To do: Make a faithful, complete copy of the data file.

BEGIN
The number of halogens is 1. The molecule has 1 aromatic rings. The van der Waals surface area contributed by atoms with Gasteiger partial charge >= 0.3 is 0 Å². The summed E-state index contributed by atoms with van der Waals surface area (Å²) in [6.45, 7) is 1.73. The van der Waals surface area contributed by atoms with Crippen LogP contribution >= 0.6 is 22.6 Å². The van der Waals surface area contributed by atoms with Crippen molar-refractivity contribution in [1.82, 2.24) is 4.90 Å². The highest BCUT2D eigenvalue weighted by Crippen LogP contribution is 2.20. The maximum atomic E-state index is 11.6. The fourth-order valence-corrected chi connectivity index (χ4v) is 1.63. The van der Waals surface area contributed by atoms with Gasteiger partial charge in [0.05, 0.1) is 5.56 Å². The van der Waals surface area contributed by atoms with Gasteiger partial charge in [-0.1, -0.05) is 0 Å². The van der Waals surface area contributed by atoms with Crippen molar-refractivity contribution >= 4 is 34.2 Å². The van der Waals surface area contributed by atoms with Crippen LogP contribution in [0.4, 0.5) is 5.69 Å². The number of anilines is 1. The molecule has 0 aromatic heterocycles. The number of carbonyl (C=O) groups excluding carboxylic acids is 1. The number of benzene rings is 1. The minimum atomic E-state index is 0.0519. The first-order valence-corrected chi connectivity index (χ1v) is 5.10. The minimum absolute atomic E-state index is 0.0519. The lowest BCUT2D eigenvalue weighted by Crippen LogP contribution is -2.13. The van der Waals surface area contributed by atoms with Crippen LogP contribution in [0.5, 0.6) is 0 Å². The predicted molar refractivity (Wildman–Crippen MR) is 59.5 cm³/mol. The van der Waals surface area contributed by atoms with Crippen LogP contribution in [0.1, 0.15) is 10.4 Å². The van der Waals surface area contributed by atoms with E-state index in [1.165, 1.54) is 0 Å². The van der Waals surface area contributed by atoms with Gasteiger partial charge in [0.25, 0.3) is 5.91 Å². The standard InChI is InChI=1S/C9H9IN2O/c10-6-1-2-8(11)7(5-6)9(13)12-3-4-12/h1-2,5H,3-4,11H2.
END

The number of halogens is 1. The molecule has 1 aromatic rings. The van der Waals surface area contributed by atoms with Gasteiger partial charge >= 0.3 is 0 Å². The summed E-state index contributed by atoms with van der Waals surface area (Å²) in [6.45, 7) is 1.73. The van der Waals surface area contributed by atoms with Crippen LogP contribution >= 0.6 is 22.6 Å². The van der Waals surface area contributed by atoms with Crippen molar-refractivity contribution in [1.82, 2.24) is 4.90 Å². The highest BCUT2D eigenvalue weighted by Crippen LogP contribution is 2.20. The maximum atomic E-state index is 11.6. The fourth-order valence-corrected chi connectivity index (χ4v) is 1.63. The van der Waals surface area contributed by atoms with Gasteiger partial charge in [0.05, 0.1) is 5.56 Å². The van der Waals surface area contributed by atoms with Gasteiger partial charge in [-0.1, -0.05) is 0 Å². The van der Waals surface area contributed by atoms with Crippen molar-refractivity contribution >= 4 is 34.2 Å². The van der Waals surface area contributed by atoms with Crippen LogP contribution in [0.4, 0.5) is 5.69 Å². The number of anilines is 1. The molecule has 0 aromatic heterocycles. The number of carbonyl (C=O) groups excluding carboxylic acids is 1. The number of benzene rings is 1. The minimum atomic E-state index is 0.0519. The first-order valence-corrected chi connectivity index (χ1v) is 5.10. The minimum absolute atomic E-state index is 0.0519. The lowest BCUT2D eigenvalue weighted by Crippen LogP contribution is -2.13. The van der Waals surface area contributed by atoms with Crippen LogP contribution in [0.5, 0.6) is 0 Å². The predicted molar refractivity (Wildman–Crippen MR) is 59.5 cm³/mol. The van der Waals surface area contributed by atoms with Crippen LogP contribution in [0.1, 0.15) is 10.4 Å². The van der Waals surface area contributed by atoms with E-state index in [1.165, 1.54) is 0 Å². The van der Waals surface area contributed by atoms with Gasteiger partial charge in [0.25, 0.3) is 5.91 Å². The standard InChI is InChI=1S/C9H9IN2O/c10-6-1-2-8(11)7(5-6)9(13)12-3-4-12/h1-2,5H,3-4,11H2.